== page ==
Michael Floriano, Kingsford junior: Last season’s 200 and 400 relay champion and 100 dash runner-up will run on two favored relays this time and also enters with the third-fastest UPD1 Regional times in the 100 (11.56) and 200 (23.94).
Drew Hughes, Gladstone senior: After running a relay at last year’s Finals, he’s set to run two plus enters with the top UPD1 Regional time in the 800 (2:05.23) and fourth-fastest in the 1,600 (4:38.46).
Gabe Litzner, Sault Ste. Marie freshman: The UPD1 cross country champion in the fall enters his first Track Finals with the top UPD1 Regional times in the 1,600 (4:35.42) and 3,200 (9:58.36).
Cole Myllyla, Kingsford senior: He’s another returning relay champ and also won the long jump and was sixth in the high jump last season. He’ll run on two favored relays and had the third-best UPD1 Regional long jump (20-¼).
Carson VanderSchaaf, Marquette senior: He’s a two-time 3,200 champion and also won the 1,600 and as part of the 3,200 relay last spring, and he’ll enter Saturday with the second-fastest UPD1 Regional time in the 1,600 (4:37.21) and third-fastest in the 3,200 (10:02.40).
Colin VanderSchaaf, Marquette senior: He’s also won races the last two Finals, the 800 last year and 1,600 as a sophomore (finishing second to his brother last year), and enters this meet with the second-fastest UPD1 Regional times in the 400 (54.11) and 800 (2:06.68) and third-fastest in the 1,600 (4:37.28).
Team forecast: Ishpeming has four won straight Division 2 titles (not counting canceled 2020), but Pickford – last season’s UPD3 champion – might be the favorite to continue its streak instead. The Panthers have contenders in several events and also will get help with a number of Bark River-Harris hopefuls slotting into possible high places as well. That said, the Hematites do have qualifiers in 16 events and depth to match anyone in the field.
Caden Awbrey, Pickford senior: He won the 300 hurdles in UPD3 and was second in the 110 last season, also running on championship and runner-up relays. He’ll run on two contending relays this weekend and enters with the UPD2 Regionals third-fastest 300 time (43.97) and fourth-fastest in the 110 (17.63).
Wyatt Demers, Manistique junior: He had a busy 2022 Finals with a relay championship, fifth places in the 100 and 400 and a third in the 200. He could top that as part of two contending relays and entering with the fastest UPD2 Regional times in the 100 (11.5) and 200 (23.24).
Tramon Gauthier, Ishpeming junior: He played a major role in last year’s team title with a win in the 110 hurdles, second in the 300 and fourth-place long jump, and this weekend he enters with the second-best UPD2 Regional long jump (19-3), second-fastest 110 (16.41) and 300 hurdles (43.34) times and fourth-fastest in the 100 (11.99).
Hayden Hagen, Pickford junior: After also running on a relay champ last year in UPD3 and finishing fourth in the 3,200 and ninth in the 1,600, he’s lined up for a huge meet entering with the top UPD2 Regional times in the 800 (2:14.15), 1,600 (5:03.16) and 3,200 (11:08.89).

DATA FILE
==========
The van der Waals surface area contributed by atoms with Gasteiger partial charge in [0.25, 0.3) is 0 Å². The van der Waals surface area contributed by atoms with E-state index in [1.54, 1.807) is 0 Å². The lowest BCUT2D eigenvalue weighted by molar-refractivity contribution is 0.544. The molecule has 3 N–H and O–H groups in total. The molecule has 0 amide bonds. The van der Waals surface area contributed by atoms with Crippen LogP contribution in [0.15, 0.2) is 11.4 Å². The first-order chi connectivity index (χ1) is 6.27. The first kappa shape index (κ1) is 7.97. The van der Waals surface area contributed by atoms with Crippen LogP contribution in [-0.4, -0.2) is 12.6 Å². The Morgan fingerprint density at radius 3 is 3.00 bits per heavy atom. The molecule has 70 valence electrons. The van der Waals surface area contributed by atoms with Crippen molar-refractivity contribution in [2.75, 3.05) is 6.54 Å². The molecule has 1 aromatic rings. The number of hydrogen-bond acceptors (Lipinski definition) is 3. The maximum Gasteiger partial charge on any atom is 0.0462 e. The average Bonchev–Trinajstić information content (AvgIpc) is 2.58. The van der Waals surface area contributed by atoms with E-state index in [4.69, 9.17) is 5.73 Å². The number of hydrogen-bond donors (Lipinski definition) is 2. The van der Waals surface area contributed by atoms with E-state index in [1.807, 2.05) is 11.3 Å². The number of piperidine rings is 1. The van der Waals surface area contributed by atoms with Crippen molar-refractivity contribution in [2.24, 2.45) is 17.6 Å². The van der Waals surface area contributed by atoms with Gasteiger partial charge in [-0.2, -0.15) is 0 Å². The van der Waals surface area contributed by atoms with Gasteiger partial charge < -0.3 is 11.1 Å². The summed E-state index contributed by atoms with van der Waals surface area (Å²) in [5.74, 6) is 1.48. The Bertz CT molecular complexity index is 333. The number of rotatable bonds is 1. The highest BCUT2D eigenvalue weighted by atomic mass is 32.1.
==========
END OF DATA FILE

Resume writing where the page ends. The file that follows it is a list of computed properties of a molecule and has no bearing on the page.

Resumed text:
David Kozisek, Pickford senior: He could cap his lone season of high school track with one of the most memorable as he enters with the top UPD2 Regional times in the 110 (15.39) and 300 hurdles (42.37) and top high jump (5-10) and long jump (20-7½) as well.
Owen Lester, St. Ignace junior: The reigning pole vault champion (and seventh-place finisher in the 300 hurdles) posted the top UPD2 Regional pole vault (11-6) by six inches.
Brayden Martin, Ishpeming junior: He had the farthest UPD2 shot put (43-8½) and second-longest discus toss (119-2) at Regionals, after finishing fourth in the shot put at last year’s Finals.
Team forecast: There will be a new champion with Pickford in UPD2, with 2022 runner-up Munising coming off a Regional title after falling just nine points shy of catching the Panthers a year ago. The Mustangs have favorites in several events and contenders in most others. Newberry, fifth in UPD2 last season, also looks capable of making serious noise.
Joe Kelley, Munising junior: He finished fifth in the 300 and sixth in the 110 hurdles last season, but could play a massive part Saturday entering with the fastest UPD3 Regional 300 (44.81) and second-fastest time in the 110 (17.06).
Kalvin Kytta, Chassell sophomore: He finished seventh in both the 1,600 and 3,200 and 10th in the 800 as a freshman and also will be expected to score entering with the fastest UPD3 Regional times in the 1,600 (4:48.91) and 3,200 (10:56.07).
Seth Mills, Paradise Whitefish senior: He could become his school’s first Finals champion in this sport as he enters with the top UPD3 Regional discus throw (149-4) by more than 21 feet – and with that toss nearly 40 better than his fifth-place finish in the event a year ago. He also enters with the sixth-best UPD3 Regional shot put (38-5).
Josiah Peramaki, Munising senior: The reigning pole vault champion also was third in the long jump and fifth in the 200 last season, and he’ll enter this weekend tied with the top UPD3 Regional pole vault (12-0) and also competing on a relay and in the long jump and 100, having posted the third-fastest time (11.73) in the sprint.
Micaiah Peramaki, Munising senior: He became the eighth boys four-time Finals individual champion last year winning the 100, 200, 400 and discus. He could add three more individual titles entering Saturday with UPD3 Regional bests in the 100 (11.24), 200 (23.47) and 400 (53.05) while also running on a contending relay.
Matthew Rahilly, Newberry sophomore: He was fifth in the long jump and ran on two scoring relays in UPD2 as a freshman, and enters this Finals with the best UPD3 Regional long jump (19-9) and tied for the second-best high jump (5-8).
Ian Sundling, Rapid River senior: The reigning long jump champ also finished seventh in high jump last season and will compete in both plus two relays, entering with the third-best UPD3 Regional long jump (19-1).
PHOTO Iron Mountain's Matthew Colavecchi (3) edges Pickford's David Kozisek (2) and Powers North Central's Luke Gorzinski (4) in a 200 heat at the April 17 Superior Dome Invitational. (Photo by Cara Kamps.)